Stumbled across this during the week, and was drawn in; the Claremont Institute’s Joel Kotkin thinks that America’s class war is just beginning, and he has some interesting points. Excerpts, with my comments, follow.
With the seeming deconstruction of the Biden Administration proceeding at a rapid clip, many on the right hope for an end to the conscious stoking of class resentments that has characterized progressive politics. Yet despite the political meltdown, America’s class divides have become so wide, and so bitter, that Biden’s presidency may prove more a prelude than a denouement for the future of class warfare.
Under both parties, American society, traditionally egalitarian, at least in theory, has become ever more divided by financial class. Today, the Federal Reserve demonstrates that the top one percent have more assets than the 60 percent who occupy the middle rungs. The remarkable rise of the tech oligarchy has paced this change, creating a gusher of wealth for the chosen few, including youthful, unproven start-up CEOs turned instant billionaires—as well as an unprecedented boom on Wall Street. The pandemic has accelerated this trend, vastly enriching the elites, and raising executive salaries to the highest ever. Meanwhile much of the working and middle classes may become increasingly dependent on what Marx called “the proletarian alms bag.”
Not that the “tech oligarchy” are the same folks who are slapping Derpbook and Twatter bans on anyone to the right of Leon Trotsky. On the surface, though, this seems like the kind of “distribution of wealth” horseshit you see from the Left, ignoring that wealth is not distributed, it’s created and earned – but read on.
Where will the serfs go politically? They do not have a sympathetic audience among the progressive gentry. A writer at The New Republic has called for “blue states and cities to effectively abandon the American national enterprise,” dismissing the rest of the country as “crazy, deadbeat in-laws.” Calling people “deplorables” or “clingers” may well be part of the reason that working people, including many minorities, have shifted to the GOP. Salon recently published a piece that applauds the tendency among young progressives to ostracize and avoid contact with Trump supporters, not just politically but in daily life.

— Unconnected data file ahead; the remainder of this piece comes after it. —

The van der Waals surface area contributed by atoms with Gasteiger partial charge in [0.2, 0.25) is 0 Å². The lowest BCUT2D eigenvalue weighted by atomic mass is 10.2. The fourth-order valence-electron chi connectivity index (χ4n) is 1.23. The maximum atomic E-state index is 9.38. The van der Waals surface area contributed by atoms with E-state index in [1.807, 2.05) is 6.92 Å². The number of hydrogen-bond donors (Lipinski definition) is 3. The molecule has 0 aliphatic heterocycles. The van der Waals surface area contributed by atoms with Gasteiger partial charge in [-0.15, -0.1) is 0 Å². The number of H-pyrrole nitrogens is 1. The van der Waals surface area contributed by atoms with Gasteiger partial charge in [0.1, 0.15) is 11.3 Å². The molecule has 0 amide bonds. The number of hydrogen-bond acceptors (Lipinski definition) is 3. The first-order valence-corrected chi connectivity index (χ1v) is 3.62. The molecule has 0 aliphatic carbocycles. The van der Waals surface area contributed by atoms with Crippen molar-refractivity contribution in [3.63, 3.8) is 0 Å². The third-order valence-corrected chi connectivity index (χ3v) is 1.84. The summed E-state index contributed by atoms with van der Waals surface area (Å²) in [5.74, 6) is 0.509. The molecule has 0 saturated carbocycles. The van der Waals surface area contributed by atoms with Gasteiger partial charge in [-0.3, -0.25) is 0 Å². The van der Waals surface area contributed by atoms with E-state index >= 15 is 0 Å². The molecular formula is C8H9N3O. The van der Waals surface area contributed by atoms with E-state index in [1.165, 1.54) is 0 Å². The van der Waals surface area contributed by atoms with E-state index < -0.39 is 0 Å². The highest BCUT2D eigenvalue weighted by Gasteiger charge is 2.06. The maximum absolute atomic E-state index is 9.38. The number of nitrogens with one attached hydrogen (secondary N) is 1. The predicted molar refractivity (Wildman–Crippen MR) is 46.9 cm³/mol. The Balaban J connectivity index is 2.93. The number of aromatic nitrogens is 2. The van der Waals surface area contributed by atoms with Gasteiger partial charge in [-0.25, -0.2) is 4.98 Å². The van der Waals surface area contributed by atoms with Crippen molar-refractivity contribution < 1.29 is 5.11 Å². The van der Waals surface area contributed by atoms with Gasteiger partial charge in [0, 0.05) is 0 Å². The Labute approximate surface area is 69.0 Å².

Progressive author Joan Williams has accused the national elites of “class cluelessness,” which leaves them vulnerable to authoritarian solutions. “If we don’t take steps to bridge the class culture gap, when Trump proves unable to bring steel back to Youngstown, Ohio, the consequences could turn dangerous,” Williams avers. What the working class wants, she suggested in a recent episode of Salon Talks, is not more welfare and transfers, as Biden has proposed, but “respect and solid middle-class jobs.”
Bear in mind that nothing – nothing the Biden(‘s handlers) Administration has done to date has been or will be effective at creating solid middle-class jobs. Note also that what is described here is not a class divide, but a cultural one, and it’s a failing common to both sides; it seems to be human nature to conclude that, when someone disagrees with us, they must be stupid.
Mr. Kotkin concludes:
But sustained anger in the middle and lower classes could also lead, as has occurred in Europe, truly awful nativist and even racist elements into their coalition, something as destructive as the progressive drive to deconstruct the country. A country divided between socialist agitation and resentful yeomanry will not be pleasant. If we do not confront the realities of our class divides, anger on both sides will continue to build, intensifying our current, increasingly uncivil civil war.
While again, Mr. Kotkin offers no policy solutions, I have to give him a pass on that. I don’t have any policy solutions either. All around us are the signs of a society in decay, maybe the early stages of collapse: Not even a pretense of equal treatment under the law, the collapse of common manners and consideration, the rise of a near-all-powerful, unelected, unaccountable shadow government of appointed bureaucrats, and elected imbeciles doing everything they can to turn us against each other. Can we turn it around? I don’t know the answer to that, but I’m afraid that, if it is possible, it won’t be easy. And the alternative will be ugly indeed.